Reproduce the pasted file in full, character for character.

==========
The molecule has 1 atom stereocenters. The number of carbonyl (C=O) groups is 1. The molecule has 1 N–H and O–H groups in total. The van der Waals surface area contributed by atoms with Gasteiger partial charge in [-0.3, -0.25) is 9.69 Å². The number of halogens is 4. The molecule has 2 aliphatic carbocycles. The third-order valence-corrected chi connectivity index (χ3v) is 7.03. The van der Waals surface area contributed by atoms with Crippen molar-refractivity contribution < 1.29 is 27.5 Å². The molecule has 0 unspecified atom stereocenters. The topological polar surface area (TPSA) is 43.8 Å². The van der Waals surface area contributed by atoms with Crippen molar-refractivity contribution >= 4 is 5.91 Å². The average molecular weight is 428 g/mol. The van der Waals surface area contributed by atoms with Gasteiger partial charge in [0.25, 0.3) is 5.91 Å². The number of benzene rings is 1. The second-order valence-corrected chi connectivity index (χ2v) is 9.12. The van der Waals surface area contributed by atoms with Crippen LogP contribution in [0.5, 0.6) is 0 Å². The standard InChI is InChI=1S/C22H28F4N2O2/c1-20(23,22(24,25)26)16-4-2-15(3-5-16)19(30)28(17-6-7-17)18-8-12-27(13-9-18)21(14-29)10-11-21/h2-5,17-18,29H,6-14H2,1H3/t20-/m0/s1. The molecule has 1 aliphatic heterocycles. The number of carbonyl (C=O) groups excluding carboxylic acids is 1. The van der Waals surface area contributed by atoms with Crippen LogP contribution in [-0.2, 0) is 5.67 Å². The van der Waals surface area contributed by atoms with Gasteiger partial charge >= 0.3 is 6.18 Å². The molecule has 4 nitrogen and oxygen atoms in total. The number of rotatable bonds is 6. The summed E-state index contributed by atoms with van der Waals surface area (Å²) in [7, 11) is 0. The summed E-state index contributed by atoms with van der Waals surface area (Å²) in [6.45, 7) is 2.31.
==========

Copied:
The molecule has 1 atom stereocenters. The number of carbonyl (C=O) groups is 1. The molecule has 1 N–H and O–H groups in total. The van der Waals surface area contributed by atoms with Gasteiger partial charge in [-0.3, -0.25) is 9.69 Å². The number of halogens is 4. The molecule has 2 aliphatic carbocycles. The third-order valence-corrected chi connectivity index (χ3v) is 7.03. The van der Waals surface area contributed by atoms with Crippen molar-refractivity contribution < 1.29 is 27.5 Å². The molecule has 0 unspecified atom stereocenters. The topological polar surface area (TPSA) is 43.8 Å². The van der Waals surface area contributed by atoms with Crippen molar-refractivity contribution >= 4 is 5.91 Å². The average molecular weight is 428 g/mol. The van der Waals surface area contributed by atoms with Gasteiger partial charge in [0.25, 0.3) is 5.91 Å². The number of benzene rings is 1. The second-order valence-corrected chi connectivity index (χ2v) is 9.12. The van der Waals surface area contributed by atoms with Crippen LogP contribution in [0.5, 0.6) is 0 Å². The standard InChI is InChI=1S/C22H28F4N2O2/c1-20(23,22(24,25)26)16-4-2-15(3-5-16)19(30)28(17-6-7-17)18-8-12-27(13-9-18)21(14-29)10-11-21/h2-5,17-18,29H,6-14H2,1H3/t20-/m0/s1. The molecule has 1 aliphatic heterocycles. The number of carbonyl (C=O) groups excluding carboxylic acids is 1. The van der Waals surface area contributed by atoms with Crippen LogP contribution in [-0.2, 0) is 5.67 Å². The van der Waals surface area contributed by atoms with Gasteiger partial charge >= 0.3 is 6.18 Å². The molecule has 4 nitrogen and oxygen atoms in total. The number of rotatable bonds is 6. The summed E-state index contributed by atoms with van der Waals surface area (Å²) in [7, 11) is 0. The summed E-state index contributed by atoms with van der Waals surface area (Å²) in [6.45, 7) is 2.31.